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Finding the big picture for electrification

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By Julie Furber, vice president of electrified power at Cummins

There have been many comments in these pages, on the importance of electrification – a deeply encouraging sign of the commitment, from various players in the industry, to reducing transport carbon emissions.

Just recently, articles such as Tim Watts’s piece on how SMEs can contribute to the Road to Zero target and Matthew Walter’s list of considerations when taking a fleet electric have shown that there is a growing pressure from industry to mobilise and activate our climate-focused efforts.

I believe that fleet owners and managers can play a critical role in these efforts – and that by dialling up the volume of their voice in the conversation, we can help ensure that the encouraging moves we have seen from both industry and policy-makers continue to come.

Recently, for instance, the Mayor of London announced a significant new policy initiative designed to engender an ‘electric revolution in the capital’s transport’, committing to a major expansion of the charging network and expanding electric car clubs, amongst other ideas.

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However, while we should be proud of the progress which is being made, there is still much work to be done.

For me, one of the most significant areas for improvement is in how wider industry considers the role of commercial vehicles.

While the lion’s share – 55% - of transport emissions come from passenger cars, 35% are from light duty vehicles, heavy goods vehicles, and buses.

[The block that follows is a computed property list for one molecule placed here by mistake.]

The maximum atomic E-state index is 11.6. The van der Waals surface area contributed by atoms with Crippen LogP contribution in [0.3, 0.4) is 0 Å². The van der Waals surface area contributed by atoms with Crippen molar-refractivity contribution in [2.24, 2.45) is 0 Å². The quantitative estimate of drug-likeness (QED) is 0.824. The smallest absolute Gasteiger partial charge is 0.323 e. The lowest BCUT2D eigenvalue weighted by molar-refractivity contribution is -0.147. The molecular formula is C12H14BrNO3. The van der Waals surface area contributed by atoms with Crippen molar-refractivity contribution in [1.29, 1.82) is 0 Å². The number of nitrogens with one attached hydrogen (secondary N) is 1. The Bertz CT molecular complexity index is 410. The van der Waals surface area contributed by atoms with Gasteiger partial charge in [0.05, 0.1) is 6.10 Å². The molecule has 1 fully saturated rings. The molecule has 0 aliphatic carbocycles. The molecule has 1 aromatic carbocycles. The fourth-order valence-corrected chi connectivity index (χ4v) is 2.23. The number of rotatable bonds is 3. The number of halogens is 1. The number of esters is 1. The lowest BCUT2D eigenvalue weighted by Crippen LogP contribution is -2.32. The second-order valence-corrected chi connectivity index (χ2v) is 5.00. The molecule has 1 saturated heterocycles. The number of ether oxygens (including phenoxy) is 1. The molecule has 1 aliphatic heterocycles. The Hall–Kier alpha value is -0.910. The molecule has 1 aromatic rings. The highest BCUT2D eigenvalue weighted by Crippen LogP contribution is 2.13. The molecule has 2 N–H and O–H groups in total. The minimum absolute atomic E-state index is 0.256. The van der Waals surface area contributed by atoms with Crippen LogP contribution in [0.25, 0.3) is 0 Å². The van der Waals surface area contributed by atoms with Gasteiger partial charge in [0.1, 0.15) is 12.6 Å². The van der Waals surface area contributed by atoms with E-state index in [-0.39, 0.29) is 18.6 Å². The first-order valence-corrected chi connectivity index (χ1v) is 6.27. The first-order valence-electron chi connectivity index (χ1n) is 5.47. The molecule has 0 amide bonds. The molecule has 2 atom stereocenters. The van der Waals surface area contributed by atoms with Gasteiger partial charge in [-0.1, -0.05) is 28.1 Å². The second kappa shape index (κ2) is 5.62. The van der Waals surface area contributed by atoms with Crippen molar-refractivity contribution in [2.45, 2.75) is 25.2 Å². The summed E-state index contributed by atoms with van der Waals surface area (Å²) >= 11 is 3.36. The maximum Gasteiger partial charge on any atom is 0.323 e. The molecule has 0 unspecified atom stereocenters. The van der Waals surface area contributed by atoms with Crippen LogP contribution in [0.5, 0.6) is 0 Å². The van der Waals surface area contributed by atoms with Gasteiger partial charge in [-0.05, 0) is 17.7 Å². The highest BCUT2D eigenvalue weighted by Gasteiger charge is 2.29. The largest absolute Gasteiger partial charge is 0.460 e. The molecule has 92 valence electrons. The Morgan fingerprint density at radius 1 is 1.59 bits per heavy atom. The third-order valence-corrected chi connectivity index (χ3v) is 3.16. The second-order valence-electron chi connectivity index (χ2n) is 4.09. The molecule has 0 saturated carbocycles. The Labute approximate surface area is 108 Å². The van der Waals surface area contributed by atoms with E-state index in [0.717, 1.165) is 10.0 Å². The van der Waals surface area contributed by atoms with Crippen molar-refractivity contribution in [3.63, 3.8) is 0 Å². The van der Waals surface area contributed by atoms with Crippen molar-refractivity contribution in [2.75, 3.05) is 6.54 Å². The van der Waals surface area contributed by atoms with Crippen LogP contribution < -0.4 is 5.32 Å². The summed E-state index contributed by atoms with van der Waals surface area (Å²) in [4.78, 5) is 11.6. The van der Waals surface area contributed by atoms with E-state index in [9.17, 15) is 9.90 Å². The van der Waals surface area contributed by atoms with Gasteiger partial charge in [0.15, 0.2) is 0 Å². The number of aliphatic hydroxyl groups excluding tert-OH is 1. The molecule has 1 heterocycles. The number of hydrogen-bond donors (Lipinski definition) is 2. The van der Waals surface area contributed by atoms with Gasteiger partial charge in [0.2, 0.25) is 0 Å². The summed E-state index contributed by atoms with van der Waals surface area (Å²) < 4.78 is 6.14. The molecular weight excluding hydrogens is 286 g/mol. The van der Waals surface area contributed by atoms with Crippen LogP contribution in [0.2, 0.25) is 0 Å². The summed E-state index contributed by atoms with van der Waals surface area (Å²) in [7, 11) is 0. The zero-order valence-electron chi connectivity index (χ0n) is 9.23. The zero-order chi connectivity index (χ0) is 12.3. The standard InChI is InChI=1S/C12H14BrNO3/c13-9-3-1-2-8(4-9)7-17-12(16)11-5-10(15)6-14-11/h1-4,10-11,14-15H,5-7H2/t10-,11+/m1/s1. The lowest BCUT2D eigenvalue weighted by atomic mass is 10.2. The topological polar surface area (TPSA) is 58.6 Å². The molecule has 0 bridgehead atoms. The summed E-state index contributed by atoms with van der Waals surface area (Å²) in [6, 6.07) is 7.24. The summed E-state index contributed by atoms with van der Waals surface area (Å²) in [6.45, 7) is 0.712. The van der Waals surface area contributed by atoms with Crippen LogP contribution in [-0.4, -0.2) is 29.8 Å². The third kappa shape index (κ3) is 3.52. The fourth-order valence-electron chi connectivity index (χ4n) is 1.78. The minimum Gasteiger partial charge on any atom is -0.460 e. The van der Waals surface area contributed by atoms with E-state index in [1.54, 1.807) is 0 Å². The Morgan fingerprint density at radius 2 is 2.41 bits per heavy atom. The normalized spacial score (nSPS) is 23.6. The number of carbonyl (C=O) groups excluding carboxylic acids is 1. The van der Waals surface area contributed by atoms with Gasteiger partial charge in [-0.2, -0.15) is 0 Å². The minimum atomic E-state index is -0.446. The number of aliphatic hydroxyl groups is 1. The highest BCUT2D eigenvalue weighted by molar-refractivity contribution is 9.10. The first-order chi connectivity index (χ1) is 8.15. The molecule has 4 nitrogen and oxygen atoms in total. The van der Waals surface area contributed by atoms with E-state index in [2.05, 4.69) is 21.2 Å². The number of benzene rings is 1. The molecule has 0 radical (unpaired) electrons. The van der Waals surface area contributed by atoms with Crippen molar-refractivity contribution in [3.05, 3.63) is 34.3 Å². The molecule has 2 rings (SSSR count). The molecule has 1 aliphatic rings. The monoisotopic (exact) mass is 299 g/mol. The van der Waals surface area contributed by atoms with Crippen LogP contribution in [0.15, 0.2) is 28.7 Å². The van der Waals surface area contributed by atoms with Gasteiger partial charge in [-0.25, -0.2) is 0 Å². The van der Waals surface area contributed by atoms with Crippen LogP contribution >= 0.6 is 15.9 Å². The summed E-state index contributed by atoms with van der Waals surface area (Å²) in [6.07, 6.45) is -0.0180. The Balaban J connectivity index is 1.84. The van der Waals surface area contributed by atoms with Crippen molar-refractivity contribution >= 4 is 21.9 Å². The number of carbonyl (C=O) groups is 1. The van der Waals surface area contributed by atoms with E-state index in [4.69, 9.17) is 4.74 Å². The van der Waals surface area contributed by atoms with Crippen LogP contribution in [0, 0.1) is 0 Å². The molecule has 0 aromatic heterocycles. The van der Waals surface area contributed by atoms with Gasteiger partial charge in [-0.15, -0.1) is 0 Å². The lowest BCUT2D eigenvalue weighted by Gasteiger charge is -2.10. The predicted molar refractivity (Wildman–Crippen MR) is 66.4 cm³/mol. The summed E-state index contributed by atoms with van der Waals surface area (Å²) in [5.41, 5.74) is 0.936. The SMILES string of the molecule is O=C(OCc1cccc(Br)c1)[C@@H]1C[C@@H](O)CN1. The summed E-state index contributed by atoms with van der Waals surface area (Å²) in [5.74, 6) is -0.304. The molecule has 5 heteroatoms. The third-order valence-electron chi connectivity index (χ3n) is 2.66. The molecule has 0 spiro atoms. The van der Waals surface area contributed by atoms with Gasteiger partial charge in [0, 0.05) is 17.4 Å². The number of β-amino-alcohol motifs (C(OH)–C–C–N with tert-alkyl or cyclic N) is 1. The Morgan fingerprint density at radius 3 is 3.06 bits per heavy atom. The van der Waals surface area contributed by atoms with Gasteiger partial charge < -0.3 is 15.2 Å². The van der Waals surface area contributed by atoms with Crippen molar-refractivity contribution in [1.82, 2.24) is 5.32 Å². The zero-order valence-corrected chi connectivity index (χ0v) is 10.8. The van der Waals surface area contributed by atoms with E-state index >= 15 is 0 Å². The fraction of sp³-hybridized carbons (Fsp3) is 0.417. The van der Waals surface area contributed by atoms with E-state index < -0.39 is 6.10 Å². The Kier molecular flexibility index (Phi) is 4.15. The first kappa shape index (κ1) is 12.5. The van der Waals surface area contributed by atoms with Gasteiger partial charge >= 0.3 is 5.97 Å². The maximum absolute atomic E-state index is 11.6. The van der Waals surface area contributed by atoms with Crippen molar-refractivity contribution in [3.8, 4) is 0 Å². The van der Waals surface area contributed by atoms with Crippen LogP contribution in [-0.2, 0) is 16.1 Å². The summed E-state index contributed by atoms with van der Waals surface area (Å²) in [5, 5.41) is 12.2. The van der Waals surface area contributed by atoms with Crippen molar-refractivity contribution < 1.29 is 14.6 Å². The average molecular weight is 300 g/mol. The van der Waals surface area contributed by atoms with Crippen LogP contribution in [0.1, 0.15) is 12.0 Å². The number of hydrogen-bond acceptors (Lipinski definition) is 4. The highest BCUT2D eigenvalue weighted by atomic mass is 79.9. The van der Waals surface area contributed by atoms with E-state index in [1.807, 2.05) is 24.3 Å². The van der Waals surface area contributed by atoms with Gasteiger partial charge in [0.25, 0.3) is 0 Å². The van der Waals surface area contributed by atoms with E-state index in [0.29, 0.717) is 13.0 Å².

Whereas persuading a personal car owner to switch to an electric vehicle (EV) takes a single internal combustion engine (ICE) off the road, a fleet manager or transport administrator making the same decision can make a much larger impact on the overall vehicle mix.

Perhaps most promisingly of all, it is the commercial vehicle sector which has most successfully driven EV momentum so far.

Electric buses, for instance, constitute the fastest-growing part of the EV market – with a compound annual growth rate of more than 100% since 2013. Clearly there is huge potential here, if we can master the factors that make electrification viable in this space.

There is no single change which will redirect the flow of commercial vehicle purchasing towards low-emissions solutions; as with passenger vehicles, the challenge is complex and multivariate.

At a high level, four criteria must be met in order to enable change:

Technological maturity must reach a point that low-emissions vehicles meet business needs as well as or better than ICE-powered offerings.

The economic reality must be that the vehicles’ cost does not disrupt the broader business model.

The shift to electric must make sense for a fleet manager, for instance regulatory surety must be in place to assure businesses that their decisions today will remain valid in the future infrastructural capacity must reach a point where the built environment allows for the vehicle’s capabilities to be fully exploited

We are currently at different stages of progress on these factors for different use cases: the current technological reality of batteries, for example, places heavy goods vehicles further from electrification than light duty vehicles, and a mix of power sources will be part of the transport landscape for a long time yet.

Nonetheless, we can look to the passenger car as an example of how, as with the Mayor of London’s policy initiative, a positive feedback loop between moving the needle on these factors and accelerating EV adoption can be generated.

Countries across the world are committing themselves to ever more ambitious decarbonisation timelines – if we are to meet these targets, then collaboration, education, effort, and investment in the commercial vehicle space are all critical. Now is the time for fleet operators to bring their insights and energy to the conversation, and help us bring electrification closer to reality, together.

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